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Now browsing: Hometown News > Columnist Archives > Counseling - Margot Bennett

Just the facts about flax
Rating: 2.76 / 5 (190 votes)  
Posted: 2008 Apr 18 - 02:54

Although many people are just learning about the benefits of flax, these seeds are hardly newcomers around the world.

For centuries, flax has been cultivated in Europe, where the plant's fiber was used to make linen and the seeds were pressed to make oil for home and commercial use. Its' old name is linseed oil. Today, flax is recognized as a source of three important nutrients: healthy fiber, protective lignans and essential fats.

The seeds (not the oil) contain the soluble fiber known to lower cholesterol, regulate blood sugar and reduce the risk of some forms of cancer. Flax also contains generous amounts of insoluble fiber, which is needed to regulate elimination.

Is there a difference between brown and golden flax? Not at all, according to the Flax Council of Canada. Both seeds contain the same nutritional value and are a complete protein source.

For the highest quality seeds, shop for whole organic seeds and store them in the refrigerator or freezer. Although pre-ground flax meal is convenient, there is a high risk of rancidity once the seeds have been ground. For that reason it's best to grind your flax fresh for immediate use. The seeds need to be ground to release the nutrients inside.

The pleasant, nutty-tasting ground seeds can be added to smoothies, juices, salads and cereals. In baking bread and muffins, lower heat methods (below 300 degrees) are recommended to retain most of the value.

Andrew Weil, integrative physician, recommends both men and women add ground flax daily to foods like yogurt or applesauce. As little as two tablespoons a day of ground flax seeds slower tumor growth in women with breast cancer in a study conducted by Canada's Princess Margaret Hospital. Early studies with flax and men showed decreased PSA levels with three tablespoons of ground flax, along with a low-fat diet.

There has been some negative research concerning flax oil (not the seeds) for men regarding prostate cancer, because of the higher ALA content in the oil, which is why Dr. Weil recommends only the seeds, not the oil, for men. Seeds contain a smaller amount of ALA, but higher fiber than the oil.

The "good" fats found in flax are called alpha linolenic acid or ALA. They belong to the same family of oils found in fish. Flax seeds provide the most basic Omega 3, ALA, which the body can convert into the two other Omega 3 fats,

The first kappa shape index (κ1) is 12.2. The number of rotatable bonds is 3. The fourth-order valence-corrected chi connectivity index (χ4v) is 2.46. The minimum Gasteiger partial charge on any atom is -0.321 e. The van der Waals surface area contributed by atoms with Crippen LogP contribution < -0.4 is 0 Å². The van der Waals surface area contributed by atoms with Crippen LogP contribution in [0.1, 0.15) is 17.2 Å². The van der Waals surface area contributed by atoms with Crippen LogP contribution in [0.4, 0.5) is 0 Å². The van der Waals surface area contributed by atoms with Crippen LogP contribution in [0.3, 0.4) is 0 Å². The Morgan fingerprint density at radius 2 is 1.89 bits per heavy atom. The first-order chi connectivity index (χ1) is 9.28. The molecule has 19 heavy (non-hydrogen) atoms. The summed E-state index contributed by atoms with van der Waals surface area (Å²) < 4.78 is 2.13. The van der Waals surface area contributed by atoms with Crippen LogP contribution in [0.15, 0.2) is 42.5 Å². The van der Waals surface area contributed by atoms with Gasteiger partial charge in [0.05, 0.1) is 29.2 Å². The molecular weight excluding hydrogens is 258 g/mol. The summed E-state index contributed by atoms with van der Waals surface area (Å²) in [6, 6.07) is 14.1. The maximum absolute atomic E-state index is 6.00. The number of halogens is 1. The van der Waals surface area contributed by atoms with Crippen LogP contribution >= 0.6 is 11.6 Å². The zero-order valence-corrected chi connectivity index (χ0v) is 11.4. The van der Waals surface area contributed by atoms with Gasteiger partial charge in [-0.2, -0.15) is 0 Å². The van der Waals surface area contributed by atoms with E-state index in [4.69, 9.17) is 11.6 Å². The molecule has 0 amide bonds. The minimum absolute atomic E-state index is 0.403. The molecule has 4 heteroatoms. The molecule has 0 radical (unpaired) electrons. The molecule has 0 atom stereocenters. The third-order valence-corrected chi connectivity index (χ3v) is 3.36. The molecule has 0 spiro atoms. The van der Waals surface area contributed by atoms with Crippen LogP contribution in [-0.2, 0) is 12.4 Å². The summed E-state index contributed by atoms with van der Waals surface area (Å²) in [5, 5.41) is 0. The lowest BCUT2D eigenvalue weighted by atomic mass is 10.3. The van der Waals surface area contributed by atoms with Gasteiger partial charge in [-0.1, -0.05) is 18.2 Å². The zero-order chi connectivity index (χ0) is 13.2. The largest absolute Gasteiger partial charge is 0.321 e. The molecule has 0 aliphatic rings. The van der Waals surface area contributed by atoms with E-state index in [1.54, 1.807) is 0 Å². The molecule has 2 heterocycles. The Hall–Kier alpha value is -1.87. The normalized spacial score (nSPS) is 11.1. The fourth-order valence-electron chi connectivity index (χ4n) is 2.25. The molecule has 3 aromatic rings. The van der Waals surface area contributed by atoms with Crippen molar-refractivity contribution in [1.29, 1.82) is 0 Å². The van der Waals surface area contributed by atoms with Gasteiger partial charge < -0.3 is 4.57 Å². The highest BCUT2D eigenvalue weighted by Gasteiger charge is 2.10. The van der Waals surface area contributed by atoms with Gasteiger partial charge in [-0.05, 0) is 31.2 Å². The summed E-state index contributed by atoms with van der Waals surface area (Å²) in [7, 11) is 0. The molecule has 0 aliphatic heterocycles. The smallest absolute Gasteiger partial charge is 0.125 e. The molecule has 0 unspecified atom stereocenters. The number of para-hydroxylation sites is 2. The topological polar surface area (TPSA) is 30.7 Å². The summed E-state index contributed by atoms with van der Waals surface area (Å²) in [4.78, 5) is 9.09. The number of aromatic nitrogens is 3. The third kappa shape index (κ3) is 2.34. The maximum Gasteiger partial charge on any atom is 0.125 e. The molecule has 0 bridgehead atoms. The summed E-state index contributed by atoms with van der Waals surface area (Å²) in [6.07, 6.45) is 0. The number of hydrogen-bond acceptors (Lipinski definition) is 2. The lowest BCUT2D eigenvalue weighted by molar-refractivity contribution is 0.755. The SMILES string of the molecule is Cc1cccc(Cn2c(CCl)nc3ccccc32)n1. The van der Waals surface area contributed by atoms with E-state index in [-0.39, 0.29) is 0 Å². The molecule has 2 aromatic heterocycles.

EPA and DHA. Fish oil, however, provides both EPA and DHA directly. Which one you take is a matter of personal preference. You may respond differently to each. Some people convert ALA into EPA and DHA more readily than others. These oils are believed to fight inflammation, improve concentration, provide cardiovascular protection and reduce depressive disorders.

Flax oil requires refrigeration to avoid rancidity. Freezing extends the shelf life. Do not fry or heat flax oil because high heat destroys the Omega 3s.

Lignans, a component of flax fiber, are phytonutrients being studied for cancer-fighting benefits. Flax contains more lignans than any other food. The seeds are the most reliable source. Lignans are phytoestrogens and protective against hormonally-induced cancers such as breast and prostate. They function as antioxidants that bind with toxins and help eliminate them.

Women receive the most benefits. Flax can be considered natural hormone therapy. Regular flax consumption may relieve hot flashes, mood swings and dryness and reduce breast tenderness during perimenopause. Many women also report healthier looking hair, skin and nails.

Flax oil and seeds help the body burn fat and speed up metabolism, explains nutritionist Ann Louise Gittlemen.

In her bestseller, "The Fat Flush Plan," she includes a daily flax/cranberry "cocktail" plus additional flax oil to stimulate production of bile, crucial to the breakdown of toxins stored in fat cells. She believes weight gain occurs when liver function is sluggish.

The facts about flax can be simply put: good fats, plus healthy fiber, plus fat-burning equals big benefits from these tiny seeds.

The information in this article is for educational purposes. Consult your physician if you have a medical condition.

Margot Bennett is a licensed nutritionist at Mother Nature's Pantry, located in the Garden Square Shoppes, 4513 PGA Blvd. in Palm Beach Gardens. Call her at (561) 626-4461.





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